To eliminate darkling beetles’ food sources, you’ll need to do some cleaning up, especially outside.

Apart from messing around with your live plants, darkling beetles feed on things like decaying wood, dead insects, dead leaves, and fungi. Therefore, do a thorough inspection and clean up what you can.

6. Vinegar

Making a vinegar trap with equal parts water and vinegar works as a great home remedy for carpet beetles and other black beetles. It kills the eggs and larvae of these pests.

Therefore, go ahead and give it a try. It may very well work for darkling beetles too.

7. Beauveria bassiana

Beauveria bassiana is a broad-spectrum insect pathogen that can be used for controlling darkling beetle populations organically.

You can purchase it as a spray-on product and apply it directly to areas where you see darkling beetles or their larvae. The fungal spores will come into contact with the beetles and infect them, ultimately killing them.

8. Remove Debris from the Garden

Darkling beetles thrive in dark, overlooked areas where they have plenty of places to hide and feed. Regularly rake up leaves, mulch, wood chips, and yard waste where the beetles can harbor.

Next, dispose of the debris to prevent the beetles from infesting other areas of your yard. Removing the shelter and food sources will make your garden, chicken houses, and surrounding areas less habitable for these pests.

9. Eliminate Hiding Places

To eliminate hiding places for darkling beetles in and around your home, caulk, weatherstrip, or repair any cracks leading to equipment or your home.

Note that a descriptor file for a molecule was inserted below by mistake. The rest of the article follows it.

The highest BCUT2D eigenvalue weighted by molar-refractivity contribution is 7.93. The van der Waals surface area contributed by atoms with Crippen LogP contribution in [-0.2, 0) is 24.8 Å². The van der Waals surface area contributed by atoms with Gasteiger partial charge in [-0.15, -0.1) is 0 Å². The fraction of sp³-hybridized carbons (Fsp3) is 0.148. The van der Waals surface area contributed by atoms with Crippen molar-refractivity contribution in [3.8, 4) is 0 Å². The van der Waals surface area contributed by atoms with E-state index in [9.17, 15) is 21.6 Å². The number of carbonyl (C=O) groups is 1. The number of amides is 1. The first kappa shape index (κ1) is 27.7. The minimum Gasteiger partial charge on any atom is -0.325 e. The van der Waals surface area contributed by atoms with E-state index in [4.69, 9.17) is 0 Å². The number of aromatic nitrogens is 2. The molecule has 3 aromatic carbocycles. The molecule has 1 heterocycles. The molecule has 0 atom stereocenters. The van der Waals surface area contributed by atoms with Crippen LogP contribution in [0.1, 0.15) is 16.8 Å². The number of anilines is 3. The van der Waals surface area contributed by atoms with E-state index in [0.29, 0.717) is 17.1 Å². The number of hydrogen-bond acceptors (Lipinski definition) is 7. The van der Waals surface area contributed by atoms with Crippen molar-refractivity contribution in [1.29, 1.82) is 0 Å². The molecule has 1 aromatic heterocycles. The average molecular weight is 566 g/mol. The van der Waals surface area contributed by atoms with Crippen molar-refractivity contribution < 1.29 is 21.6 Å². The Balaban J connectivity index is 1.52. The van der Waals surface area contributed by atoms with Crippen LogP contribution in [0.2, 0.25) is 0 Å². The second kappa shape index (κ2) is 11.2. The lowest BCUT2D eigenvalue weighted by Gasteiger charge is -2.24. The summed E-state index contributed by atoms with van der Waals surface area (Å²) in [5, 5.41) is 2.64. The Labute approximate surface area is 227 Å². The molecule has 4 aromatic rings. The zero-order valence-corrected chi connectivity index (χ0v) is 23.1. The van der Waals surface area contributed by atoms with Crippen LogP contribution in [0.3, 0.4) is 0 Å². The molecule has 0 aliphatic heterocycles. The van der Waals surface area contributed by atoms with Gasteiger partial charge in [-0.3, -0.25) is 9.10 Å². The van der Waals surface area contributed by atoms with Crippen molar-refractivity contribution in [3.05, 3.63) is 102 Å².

Also, keeping poultry litter as dry as possible is key. And as mentioned above, you may also want to remove outdoor debris like dead wood and leaf litter.

Cleaning up the garden and yard while also keeping the coop environment inhospitable to these pests is the best approach.

10. Essentria IC Pro

Essentria IC Pro is a natural insecticide concentrate made from essential plant oils. It is ideal for repelling and killing these critters and other flying and crawling insects.

Spray the solution directly on the beetles. This plant-based formula is also safe to use around schools and food preparation areas.

11. Bug Buster-O

Bug Buster-O is an organic pesticide you can use to eliminate darkling beetles, weevils, grain beetles, flour beetles, and many other insect pests naturally.

Dilute and spray Bug Buster-O directly on darkling beetles and larvae you see, as well as plants that they’ll most likely be a bother to.

However, it’s best to start spraying when the pest first appears. The good thing about this product is that you can use it on almost anything that you grow.


Whether you call them pinacate beetles, mealworm beetles, or darkling beetles, you can get an infestation under control without resorting to harsh chemicals. It may take some work, but staying dedicated to a natural approach will pay off.

Don’t get discouraged if you don’t see immediate results, keep at it and be patient. In a few weeks, you’ll start noticing less and less of the little critters around.

Sasha Brown

Sasha Brown is a blogger and lover of all things natural.